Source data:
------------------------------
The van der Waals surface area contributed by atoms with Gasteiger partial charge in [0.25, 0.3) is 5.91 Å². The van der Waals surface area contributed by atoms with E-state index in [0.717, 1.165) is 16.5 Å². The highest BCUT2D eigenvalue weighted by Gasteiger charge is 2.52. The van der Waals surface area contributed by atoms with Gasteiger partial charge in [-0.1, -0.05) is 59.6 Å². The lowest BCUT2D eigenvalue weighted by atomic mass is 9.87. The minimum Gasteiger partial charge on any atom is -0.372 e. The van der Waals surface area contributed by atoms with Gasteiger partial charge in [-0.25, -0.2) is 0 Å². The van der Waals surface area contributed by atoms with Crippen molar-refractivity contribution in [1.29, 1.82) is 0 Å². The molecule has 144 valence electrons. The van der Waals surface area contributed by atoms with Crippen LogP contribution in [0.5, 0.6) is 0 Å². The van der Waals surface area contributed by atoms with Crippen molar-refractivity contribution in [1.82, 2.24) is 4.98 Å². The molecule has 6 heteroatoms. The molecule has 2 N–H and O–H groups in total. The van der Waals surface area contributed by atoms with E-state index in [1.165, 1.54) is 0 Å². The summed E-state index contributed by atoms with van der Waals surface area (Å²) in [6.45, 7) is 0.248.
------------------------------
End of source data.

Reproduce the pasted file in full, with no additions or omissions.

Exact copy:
The van der Waals surface area contributed by atoms with Gasteiger partial charge in [0.25, 0.3) is 5.91 Å². The van der Waals surface area contributed by atoms with E-state index in [0.717, 1.165) is 16.5 Å². The highest BCUT2D eigenvalue weighted by Gasteiger charge is 2.52. The van der Waals surface area contributed by atoms with Gasteiger partial charge in [-0.1, -0.05) is 59.6 Å². The lowest BCUT2D eigenvalue weighted by atomic mass is 9.87. The minimum Gasteiger partial charge on any atom is -0.372 e. The van der Waals surface area contributed by atoms with Gasteiger partial charge in [-0.25, -0.2) is 0 Å². The van der Waals surface area contributed by atoms with Crippen molar-refractivity contribution in [1.29, 1.82) is 0 Å². The molecule has 144 valence electrons. The van der Waals surface area contributed by atoms with Crippen LogP contribution in [0.5, 0.6) is 0 Å². The van der Waals surface area contributed by atoms with Crippen molar-refractivity contribution in [1.82, 2.24) is 4.98 Å². The molecule has 6 heteroatoms. The molecule has 2 N–H and O–H groups in total. The van der Waals surface area contributed by atoms with E-state index in [1.165, 1.54) is 0 Å². The summed E-state index contributed by atoms with van der Waals surface area (Å²) in [6.45, 7) is 0.248.